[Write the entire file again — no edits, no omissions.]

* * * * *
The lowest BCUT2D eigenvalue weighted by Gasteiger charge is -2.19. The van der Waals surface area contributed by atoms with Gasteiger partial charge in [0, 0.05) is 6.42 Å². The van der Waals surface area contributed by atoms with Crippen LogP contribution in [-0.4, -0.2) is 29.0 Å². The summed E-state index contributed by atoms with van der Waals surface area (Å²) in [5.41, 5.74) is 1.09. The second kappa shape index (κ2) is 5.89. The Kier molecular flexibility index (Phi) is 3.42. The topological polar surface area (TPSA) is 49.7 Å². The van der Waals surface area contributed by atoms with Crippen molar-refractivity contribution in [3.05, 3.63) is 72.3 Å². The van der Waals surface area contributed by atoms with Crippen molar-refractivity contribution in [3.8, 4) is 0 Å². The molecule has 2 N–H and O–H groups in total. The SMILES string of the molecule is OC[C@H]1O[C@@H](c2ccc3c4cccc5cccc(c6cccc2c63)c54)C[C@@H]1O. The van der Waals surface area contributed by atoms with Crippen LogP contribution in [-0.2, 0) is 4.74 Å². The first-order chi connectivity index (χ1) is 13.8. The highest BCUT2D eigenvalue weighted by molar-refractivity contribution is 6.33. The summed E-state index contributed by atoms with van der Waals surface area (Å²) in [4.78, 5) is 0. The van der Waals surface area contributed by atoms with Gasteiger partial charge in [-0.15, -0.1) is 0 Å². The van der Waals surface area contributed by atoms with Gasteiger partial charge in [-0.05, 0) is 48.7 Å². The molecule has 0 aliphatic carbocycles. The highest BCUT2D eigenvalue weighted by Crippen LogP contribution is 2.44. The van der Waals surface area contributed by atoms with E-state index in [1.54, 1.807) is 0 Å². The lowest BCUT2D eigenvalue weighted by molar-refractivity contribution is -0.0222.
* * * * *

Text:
The lowest BCUT2D eigenvalue weighted by Gasteiger charge is -2.19. The van der Waals surface area contributed by atoms with Gasteiger partial charge in [0, 0.05) is 6.42 Å². The van der Waals surface area contributed by atoms with Crippen LogP contribution in [-0.4, -0.2) is 29.0 Å². The summed E-state index contributed by atoms with van der Waals surface area (Å²) in [5.41, 5.74) is 1.09. The second kappa shape index (κ2) is 5.89. The Kier molecular flexibility index (Phi) is 3.42. The topological polar surface area (TPSA) is 49.7 Å². The van der Waals surface area contributed by atoms with Crippen molar-refractivity contribution in [3.05, 3.63) is 72.3 Å². The van der Waals surface area contributed by atoms with Crippen molar-refractivity contribution in [3.8, 4) is 0 Å². The molecule has 2 N–H and O–H groups in total. The SMILES string of the molecule is OC[C@H]1O[C@@H](c2ccc3c4cccc5cccc(c6cccc2c63)c54)C[C@@H]1O. The van der Waals surface area contributed by atoms with Crippen LogP contribution in [-0.2, 0) is 4.74 Å². The first-order chi connectivity index (χ1) is 13.8. The highest BCUT2D eigenvalue weighted by molar-refractivity contribution is 6.33. The summed E-state index contributed by atoms with van der Waals surface area (Å²) in [4.78, 5) is 0. The van der Waals surface area contributed by atoms with Gasteiger partial charge in [-0.15, -0.1) is 0 Å². The van der Waals surface area contributed by atoms with Gasteiger partial charge in [-0.05, 0) is 48.7 Å². The molecule has 0 aliphatic carbocycles. The highest BCUT2D eigenvalue weighted by Crippen LogP contribution is 2.44. The van der Waals surface area contributed by atoms with E-state index in [1.54, 1.807) is 0 Å². The lowest BCUT2D eigenvalue weighted by molar-refractivity contribution is -0.0222.